8   +   4   =  

Last Monday, about 2,000 Perth-goers participated in the first of several Black Lives Matter protests that took place in Australia over the week. The demonstration sought to express solidarity with Black Lives Matter protesters in the US and around the world, contributing to a collective call for action against racially-motivated police brutality. It’s organiser, 19-year-old Aboriginal woman and activist Tanesha Bennell, also emphasised its intention to raise awareness for the Indigenous lives lost in police custody across Australia.

Since the murder of George Floyd on the 25th of May in Minneapolis, Minnesota  USA, outrage over the criminalisation and brutalisation of black bodies has dominated discourse on social media. In Australia, this has inspired the widespread circulation of information detailing Indigenous deaths in custody, in relation to which not a single offending officer has been convicted. Donations to GoFundMe pages dedicated to assisting Indigenous individuals affected by these issues have grown exponentially. Bennell’s protest, which was led by fellow activists and Aboriginal elders in Perth’s CBD, will be followed by another on Saturday the 13th of June.

Like many Australians, it didn’t take the death of an Indigenous person – or any of the 437 deaths  that have been recorded since 1991, for that matter – to capture my sustained, unmediated attention. Despite my degree being adjacent to the social sciences, despite my self-conceptualisation as a relatively reflexive, sympathetic and political person, I had, prior to this week, been complicit in the continued minimisation and mishandling of Indigenous issues. The Black Lives Matter movement is, of course, not about me at all, but I want to clarify that I am not speaking from a place of moral superiority. I am writing this article because, while I cannot speak for the black experience, I can say something for the white one. I know what it means to be complacent in the face of a system that benefits you.

In discussing this country’s relationship with racial discrimination, there is nothing I can say that will be new to First Nations Australians. Instead, I want to address non-Indigenous readers, white or otherwise, who have been inactive, ineffective anti-racists in the past. I am reaching out with the intent to educate, inspire critical thinking and contribute to the conversation around affective allyship that is crucial in moving forward.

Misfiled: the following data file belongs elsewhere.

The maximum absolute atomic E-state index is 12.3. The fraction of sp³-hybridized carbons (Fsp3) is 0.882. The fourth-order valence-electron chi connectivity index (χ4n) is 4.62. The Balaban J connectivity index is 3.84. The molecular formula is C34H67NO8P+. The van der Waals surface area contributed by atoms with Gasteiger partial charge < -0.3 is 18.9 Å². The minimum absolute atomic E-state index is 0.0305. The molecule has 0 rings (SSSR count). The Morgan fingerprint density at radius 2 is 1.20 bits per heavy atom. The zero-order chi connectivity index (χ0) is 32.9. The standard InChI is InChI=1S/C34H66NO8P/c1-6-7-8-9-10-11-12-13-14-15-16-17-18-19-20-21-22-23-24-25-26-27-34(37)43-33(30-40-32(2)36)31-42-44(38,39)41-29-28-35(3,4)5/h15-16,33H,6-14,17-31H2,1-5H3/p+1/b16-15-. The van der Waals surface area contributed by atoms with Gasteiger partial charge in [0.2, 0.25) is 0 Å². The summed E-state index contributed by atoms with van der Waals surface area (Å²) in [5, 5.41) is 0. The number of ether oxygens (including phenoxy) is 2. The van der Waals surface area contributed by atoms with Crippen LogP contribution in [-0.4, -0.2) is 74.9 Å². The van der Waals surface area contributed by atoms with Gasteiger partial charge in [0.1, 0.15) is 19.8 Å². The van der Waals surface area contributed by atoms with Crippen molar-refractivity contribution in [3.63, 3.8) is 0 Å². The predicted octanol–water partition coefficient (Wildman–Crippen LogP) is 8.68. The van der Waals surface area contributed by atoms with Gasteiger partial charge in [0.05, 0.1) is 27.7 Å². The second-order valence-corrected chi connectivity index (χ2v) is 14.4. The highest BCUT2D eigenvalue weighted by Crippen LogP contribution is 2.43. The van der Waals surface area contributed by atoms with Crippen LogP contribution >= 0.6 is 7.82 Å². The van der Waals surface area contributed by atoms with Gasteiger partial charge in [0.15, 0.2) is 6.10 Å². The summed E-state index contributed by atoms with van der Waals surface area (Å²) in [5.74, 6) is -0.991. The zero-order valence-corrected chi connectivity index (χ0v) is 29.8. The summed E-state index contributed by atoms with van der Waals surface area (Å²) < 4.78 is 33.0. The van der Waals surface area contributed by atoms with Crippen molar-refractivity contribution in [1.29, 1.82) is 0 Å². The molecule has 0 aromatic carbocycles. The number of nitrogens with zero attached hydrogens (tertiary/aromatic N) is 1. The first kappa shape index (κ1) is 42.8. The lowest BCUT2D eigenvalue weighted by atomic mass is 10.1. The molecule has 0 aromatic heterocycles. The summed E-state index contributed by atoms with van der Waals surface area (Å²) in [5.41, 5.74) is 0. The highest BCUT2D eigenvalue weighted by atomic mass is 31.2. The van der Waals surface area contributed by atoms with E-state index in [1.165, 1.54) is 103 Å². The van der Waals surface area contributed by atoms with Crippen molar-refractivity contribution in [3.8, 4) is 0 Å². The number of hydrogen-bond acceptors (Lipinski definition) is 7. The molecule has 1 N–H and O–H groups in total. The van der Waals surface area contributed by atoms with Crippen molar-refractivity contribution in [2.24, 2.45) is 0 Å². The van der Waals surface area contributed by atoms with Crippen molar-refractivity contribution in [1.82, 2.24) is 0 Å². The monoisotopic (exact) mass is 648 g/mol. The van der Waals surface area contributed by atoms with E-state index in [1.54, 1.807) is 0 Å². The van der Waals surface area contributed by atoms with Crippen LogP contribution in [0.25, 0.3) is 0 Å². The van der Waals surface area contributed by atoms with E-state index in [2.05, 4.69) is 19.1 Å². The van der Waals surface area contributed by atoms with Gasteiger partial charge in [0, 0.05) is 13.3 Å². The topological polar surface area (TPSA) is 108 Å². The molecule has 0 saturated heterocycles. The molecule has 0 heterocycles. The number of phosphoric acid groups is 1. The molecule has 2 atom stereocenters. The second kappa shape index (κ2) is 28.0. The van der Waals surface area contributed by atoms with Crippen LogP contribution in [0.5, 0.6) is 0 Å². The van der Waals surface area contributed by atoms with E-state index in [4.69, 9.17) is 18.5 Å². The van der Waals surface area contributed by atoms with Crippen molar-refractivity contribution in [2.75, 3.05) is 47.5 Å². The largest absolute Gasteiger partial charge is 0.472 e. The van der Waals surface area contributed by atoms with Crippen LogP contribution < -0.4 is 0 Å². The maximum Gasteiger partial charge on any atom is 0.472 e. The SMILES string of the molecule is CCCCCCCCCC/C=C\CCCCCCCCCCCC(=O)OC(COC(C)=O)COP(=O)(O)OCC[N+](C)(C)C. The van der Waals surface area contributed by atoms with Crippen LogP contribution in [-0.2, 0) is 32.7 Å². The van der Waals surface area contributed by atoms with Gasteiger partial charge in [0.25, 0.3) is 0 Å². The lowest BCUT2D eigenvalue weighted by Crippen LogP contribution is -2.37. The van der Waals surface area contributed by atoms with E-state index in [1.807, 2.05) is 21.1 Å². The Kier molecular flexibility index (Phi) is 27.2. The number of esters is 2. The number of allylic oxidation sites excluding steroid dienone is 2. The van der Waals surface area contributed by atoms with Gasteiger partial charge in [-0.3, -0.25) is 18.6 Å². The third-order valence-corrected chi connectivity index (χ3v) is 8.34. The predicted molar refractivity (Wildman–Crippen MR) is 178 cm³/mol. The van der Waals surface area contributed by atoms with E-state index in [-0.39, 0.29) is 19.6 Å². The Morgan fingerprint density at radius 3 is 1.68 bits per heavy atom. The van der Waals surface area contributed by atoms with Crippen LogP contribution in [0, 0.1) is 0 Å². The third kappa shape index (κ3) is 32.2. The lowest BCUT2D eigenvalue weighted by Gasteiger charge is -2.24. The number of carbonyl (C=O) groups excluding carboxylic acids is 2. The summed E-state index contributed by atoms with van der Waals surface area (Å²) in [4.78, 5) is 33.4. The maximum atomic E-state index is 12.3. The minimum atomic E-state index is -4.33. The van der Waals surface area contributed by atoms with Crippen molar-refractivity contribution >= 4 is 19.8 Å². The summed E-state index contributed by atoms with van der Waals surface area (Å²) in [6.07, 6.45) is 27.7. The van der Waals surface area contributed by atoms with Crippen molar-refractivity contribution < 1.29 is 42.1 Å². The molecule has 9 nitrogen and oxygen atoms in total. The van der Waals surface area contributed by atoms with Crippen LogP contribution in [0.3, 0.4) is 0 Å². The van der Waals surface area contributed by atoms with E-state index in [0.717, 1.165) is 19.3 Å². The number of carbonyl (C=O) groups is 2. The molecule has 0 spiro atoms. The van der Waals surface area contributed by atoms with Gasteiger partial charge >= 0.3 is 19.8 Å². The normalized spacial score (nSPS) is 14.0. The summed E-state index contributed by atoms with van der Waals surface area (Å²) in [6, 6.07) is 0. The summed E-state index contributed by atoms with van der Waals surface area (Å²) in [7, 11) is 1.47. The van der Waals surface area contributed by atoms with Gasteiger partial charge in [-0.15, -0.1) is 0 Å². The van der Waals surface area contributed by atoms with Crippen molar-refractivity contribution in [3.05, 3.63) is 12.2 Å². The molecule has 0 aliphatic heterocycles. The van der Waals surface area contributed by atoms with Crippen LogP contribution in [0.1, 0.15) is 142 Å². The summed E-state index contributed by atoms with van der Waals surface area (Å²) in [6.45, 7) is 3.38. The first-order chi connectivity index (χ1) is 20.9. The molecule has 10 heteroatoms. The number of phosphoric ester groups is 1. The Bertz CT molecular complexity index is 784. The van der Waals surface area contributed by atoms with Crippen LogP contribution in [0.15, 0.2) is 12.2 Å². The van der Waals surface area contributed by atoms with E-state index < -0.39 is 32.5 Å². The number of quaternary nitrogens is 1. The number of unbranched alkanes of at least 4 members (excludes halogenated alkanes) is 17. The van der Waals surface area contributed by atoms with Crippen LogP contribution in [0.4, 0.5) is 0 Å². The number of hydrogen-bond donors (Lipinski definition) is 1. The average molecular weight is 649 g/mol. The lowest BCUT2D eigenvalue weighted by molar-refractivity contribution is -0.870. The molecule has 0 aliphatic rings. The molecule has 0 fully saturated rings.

As non-Indigenous Australians, many of us distance ourselves from the United States, from police officers and from racism itself. We like to imagine that British settlement in Australia wasn’t implemented through the murder and enslavement of Aboriginal and Torres Strait Islanders. We like to pretend that instances of police brutality don’t reflect the same socialised and institutionalised racism that informs all corners of our society. We reflexively deny any affiliation with racism as if we are immune to all conscious or unconscious racial biases. We disassociate – a self-serving and unproductive practice that we perform in order to appear unproblematic or alleviate our white guilt.

If we confront the anti-blackness inherent in our history, our society and our thoughts, we can see the reason that police brutality exists. The colonial pursuit of control over the Indigenous population has been historically enabled by violent incarceration. Disregard for Indigenous lives is fuelled by the deep-rooted demonisation of Indigenous people, whose deaths are seen as the inevitable result of their “immoral” actions. The establishment of the Aboriginal-only Wadjemup (Rottnest Island) Prison, which is Australia’s largest deaths in custody site, occurred under the pretence of “improving” Aboriginal communities. The Native Police, which operated in NSW and Queensland between 1837-1905 (approx.), protected colonial interests by recruiting young Aboriginal officers to kill their own people. Such practices saw Indigenous Australians as lawless and savage, justifying their murder and incarceration as methods of solving or “civilising” their blackness**. We can see such ideas persist well into the 1900s, where Indigenous Australians were categorised as “flora and fauna” until the 1967 Referendum. Today, the seeds of since-abolished segregation have grown into modern systems of law-enforced control, whereby Indigenous people are over-policed and other-ed on a regular basis.